Next best is what is known in the aviation community as "red oil" (MIL-H-5606). It is cheap to buy and is just slightly lower in viscosity. Having existed before LHM, it's reasonable to believe that CitroŽn would have allowed it if they thought it delivered what they required. But the demands of the CitroŽn system are unique and very specific. It is also conceivable that they were concerned with the color similarity of LHS, a potential disaster for older car owners, should incompatible fluids be accidentally intermixed.

The actual specifications for LHM differed from the earlier version of "red oil" in one important aspect, VI (viscosity index). The VI represents how much a fluid's viscosity changes with temperature. The higher the number, the more constant the viscosity will remain across a given temperature range. As of 2/97, MilSpec 5606(F) was supplanted by 5606(G). The major improvement was in the area of low temperature viscosity. Since then, the specification has again changed and is now (H). The VI for LHM is over 350, while the older 5606(F) red oil was around 300. The VI of the new MIL-H-5606(H) is now above 370, surpassing LHM. For comparison, the VI for Dexron (regardless of type) is only about 200. However,  the viscosity of red oil is lower than LHM at all temperatures.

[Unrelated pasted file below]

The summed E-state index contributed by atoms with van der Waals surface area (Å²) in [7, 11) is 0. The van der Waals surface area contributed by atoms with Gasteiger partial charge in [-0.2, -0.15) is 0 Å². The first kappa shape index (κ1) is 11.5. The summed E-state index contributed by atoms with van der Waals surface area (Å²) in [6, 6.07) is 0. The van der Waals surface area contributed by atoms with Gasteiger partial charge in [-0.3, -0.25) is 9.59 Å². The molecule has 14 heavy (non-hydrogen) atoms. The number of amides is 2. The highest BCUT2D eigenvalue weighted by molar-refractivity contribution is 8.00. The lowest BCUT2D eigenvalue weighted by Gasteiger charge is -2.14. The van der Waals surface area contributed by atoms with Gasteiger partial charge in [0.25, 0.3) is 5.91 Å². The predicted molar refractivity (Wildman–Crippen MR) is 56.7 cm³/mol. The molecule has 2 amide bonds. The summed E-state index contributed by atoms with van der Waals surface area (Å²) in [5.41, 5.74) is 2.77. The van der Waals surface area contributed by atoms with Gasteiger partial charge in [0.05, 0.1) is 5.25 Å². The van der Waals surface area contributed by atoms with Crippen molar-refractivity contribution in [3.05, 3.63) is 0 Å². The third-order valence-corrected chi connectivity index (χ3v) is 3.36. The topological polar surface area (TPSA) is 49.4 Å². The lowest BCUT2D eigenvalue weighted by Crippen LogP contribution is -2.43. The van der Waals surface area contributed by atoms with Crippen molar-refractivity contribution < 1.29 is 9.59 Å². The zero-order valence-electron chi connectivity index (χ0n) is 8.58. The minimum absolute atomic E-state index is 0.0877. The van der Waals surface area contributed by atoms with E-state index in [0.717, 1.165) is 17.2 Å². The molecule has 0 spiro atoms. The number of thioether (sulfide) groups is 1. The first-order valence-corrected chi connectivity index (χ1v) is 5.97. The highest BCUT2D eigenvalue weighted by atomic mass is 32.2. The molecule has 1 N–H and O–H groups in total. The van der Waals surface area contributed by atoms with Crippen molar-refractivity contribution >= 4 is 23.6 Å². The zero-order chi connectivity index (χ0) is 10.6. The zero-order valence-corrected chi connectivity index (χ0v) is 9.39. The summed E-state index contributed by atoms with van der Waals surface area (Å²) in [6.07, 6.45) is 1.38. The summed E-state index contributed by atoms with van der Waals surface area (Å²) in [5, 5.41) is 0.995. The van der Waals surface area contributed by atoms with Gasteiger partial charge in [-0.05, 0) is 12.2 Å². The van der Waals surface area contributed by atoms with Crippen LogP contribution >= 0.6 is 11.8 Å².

A comparison of MilSpec 5606(H) and LHM+:

Third best is Dexron automatic transmission fluid. More than twice as viscous as LHM at low temperatures, Dexron may be problematic in cold conditions. The basic problem with Dexron is that it has relatively poor lubrication qualities. Keep in mind that a number of critical hydraulic components in your car rely on very close tolerances. Long term use of Dexron in a car may lead to excessive wear in these areas. As internal leakage increases, system cycling increases, which in turn puts more stress on the source/supply for the system. By long term we are not talking about weeks or a few months, but wear can start in as little as a year in a heavily used car.

<>Automatic transmission fluids are highly specialized due to their dual purpose. They are specially engineered to provide proper lubrication to the transmission's bearings while providing enough friction so that the transmission's clutches work as designed. Their requirements conflict with the specifications of LHM in two critical areas, viscosity and frictional drag.  The latest versions of these oils are less harmful than they used to be - some synthetic oils manage good wear control while still having quite high friction for brake bands, or the cones in synchromesh gearboxes Modern ATF is thus an acceptable fluid to use temporarily, but I think I'd prefer to see a more specialised oil in Citroen hydraulic systems in the long term. There are, after all, several easily obtainable and reasonably priced options which are a good deal better.